Coming quickly upon an extended base entry to the runway at TBC, I was both high and hot, which I kind of expected with a slick airplane, a nearly feathered prop, and a space-shuttle approach. Energy management was a key and something rarely practiced in the GA world. I really did not want to go around with an ailing aircraft or go four-wheeling off the end of the runway. Conversely, I wanted enough energy in the bank to still make it if the engine quit. Convinced that I had it made, yet still a little high, slipping the aircraft for a bit got me back to a relatively stabilized, albeit steep, approach. Even though I fully expected it, the lack of propeller drag through final and into the flare was still remarkably noticeable. I hit the touchdown zone perhaps 15 knots hot, but the runway and brakes were sufficient for a normal low-stress rollout. When I got it stopped, it was a little awkward with the propeller situation and Van's castering nosewheel design to make a 180-degree turn on the runway and taxi back to the tie down ramp. But with some body English on the brakes, while trying to use as little power as possible, we got it done.

The pool of oil on the ramp was the first clue the problem wasn't going to be fixed in 20 minutes. In about 6–7 minutes of flight time, the RV-10 had lost nearly half its oil.

Looking for Clues

Upon shutdown, I knew Evie was going to have questions, but bless her heart, she just gave me a reassuring smile and a silent look of confidence. My first thought (hope) was that the control cable had merely become disconnected from the prop governor, and with a nut and bolt from my field kit, we'd be on our way in 20 minutes tops. Wrong.

I ambled out of the aircraft, hoping for the best, but my heart sank as I rounded the wing—in less than a couple of minutes of being stationary, we had already accumulated a saucer plate sized pool of oil on the ramp, with continuing drips and streams out of the outlet duct and bottom gills.

By the time I got the upper cowling off, it was getting dark and the abandoned ramp was very dimly lit. Evie dutifully held a flashlight while I poked around for a clue.

And then, there it was, staring right at us. The side casing of my propeller governor had been forcibly breached open, allowing high-pressure oil to spew out. The offending chunk of steel that caused the breach was still visibly wedged into the laceration of the sidewall case. Like most pilots often do when something goes awry, I had a momentary thought of relief—well, at least it wasn't my fault.

The moment was brief, however, and then stark reality quickly set back in. No offense to the fine folks of Tuba City, but you can definitely see the middle of nowhere from their ramp. The only aircraft on the field was mine, and the only structure within the fence boundary was a green plastic porta-potty (that was padlocked).

Back when I was going through the rote steps of dealing with an in-flight abnormality, unbeknownst to me, my engine was suffering from an arterial bleed of precious oil even while those lying by telling the truth oil gauges showed steady in the green. I had left Salt Lake with over eight quarts of oil; I now had less than four. In about 6–7 minutes of flight time, most of it at idle, I had lost nearly half of my oil. And I wouldn't have even known it was spewing until mere moments before the engine seized. At that moment, the adrenalin rush gave way to a stress crush. Continuing to Flagstaff, turning back toward Page, or going direct for Grand Canyon Airport would have certainly been a short-notice off-airport landing in very inhospitable conditions in near-nighttime conditions, the latter almost certainly fatal.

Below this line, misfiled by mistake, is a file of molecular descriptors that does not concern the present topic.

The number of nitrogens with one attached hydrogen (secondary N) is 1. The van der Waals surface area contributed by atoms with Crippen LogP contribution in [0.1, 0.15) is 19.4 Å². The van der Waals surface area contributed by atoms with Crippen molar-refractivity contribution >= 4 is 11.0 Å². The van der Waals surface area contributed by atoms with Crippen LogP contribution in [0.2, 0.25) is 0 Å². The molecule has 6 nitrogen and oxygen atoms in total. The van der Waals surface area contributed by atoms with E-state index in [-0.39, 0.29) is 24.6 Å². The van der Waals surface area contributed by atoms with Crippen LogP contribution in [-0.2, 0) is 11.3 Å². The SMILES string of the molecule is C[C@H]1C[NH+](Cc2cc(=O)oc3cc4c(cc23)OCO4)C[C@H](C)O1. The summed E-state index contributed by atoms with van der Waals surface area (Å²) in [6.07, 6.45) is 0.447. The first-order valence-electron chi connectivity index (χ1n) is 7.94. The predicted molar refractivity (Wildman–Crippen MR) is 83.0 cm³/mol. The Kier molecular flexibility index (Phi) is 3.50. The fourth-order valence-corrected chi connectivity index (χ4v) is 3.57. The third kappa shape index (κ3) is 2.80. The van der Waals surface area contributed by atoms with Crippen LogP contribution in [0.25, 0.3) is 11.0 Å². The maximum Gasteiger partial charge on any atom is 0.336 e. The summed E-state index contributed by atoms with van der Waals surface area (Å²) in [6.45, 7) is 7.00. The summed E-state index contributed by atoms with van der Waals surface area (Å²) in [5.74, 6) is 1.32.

Now my mind was racing and the brain RVR was dropping. Why was I so calm and relaxed in the airplane and so flummoxed now? Relax, breathe, stay strong for Evie, I thought to myself, while feeling every heartbeat in my head. Luckily the dark moments passed quickly and I was able to regroup and start thinking about what to do next.

With its side casing forcibly breached open, the propeller governor allowed high-pressure oil to spew out.

Calling the Cavalry

One of the things I have learned about aviation in general, and the Experimental world in particular, is that the main draw of participation isn't about flying machines. It's about the people we are blessed to associate with, who share our passion and interest. The flying machines, wonderful that they are, are merely nuclei that bind our kind of people together.

For independently minded people like we aviators tend to be, it is an awfully humbling experience to be AOG (aircraft on ground) and in a position of needing to call on someone for help. However, by the same token, there is tremendous comfort in being a part of a very special fraternity that swarms to the assistance of those of us in need. After a few one-bar-of-service phone calls, we arrived at the last hotel room left in Tuba City, with at least the comfort that help (and a loaner prop governor) would be meeting us the next morning.

The following day, we barely had the cowlings off when two of the finest flying men I've ever met, Jim Wethington and Scott Williamson, both revered retired Southwest Airlines captains, arrived almost simultaneously—Jim by Toyota and Scott by Bearhawk. Between them, they had the loaner governor plus sufficient oil, hardware, tools, paper towels, knowledge, compassion, and humor to field repair our stricken carriage. While we worked on the plane, Evie took Jim's car into town and got the rest of what we needed to complete the job at Taco Bell.

Once everything was back together and working properly, Jim drove back to his airpark home, about halfway between Tuba City and my home, and Scott flew loose formation escort with us back to the Phoenix area in his Bearhawk.

Upon safe arrival, and even knowing that there was still a long and uncertain road ahead, I breathed a heavy sigh of relief pushing our airplane back into its home-base hangar. Little did I know at the time that there had been at least four fellow aviators who had encountered a similar failure of the exact same component, the most recent being exactly one week previously.


Myron Nelson soloed at 16 and has been a professional pilot for over 30 years, having flown for Lake Powell Air, SkyWest Airlines, and Southwest Airlines. He also recently started flying for the Flying Samaritans. A first-time builder, N24EV, his beautiful RV-10, won the people's choice award at Copperstate 2016. He has also owned a C-150 and a Socata TB-9.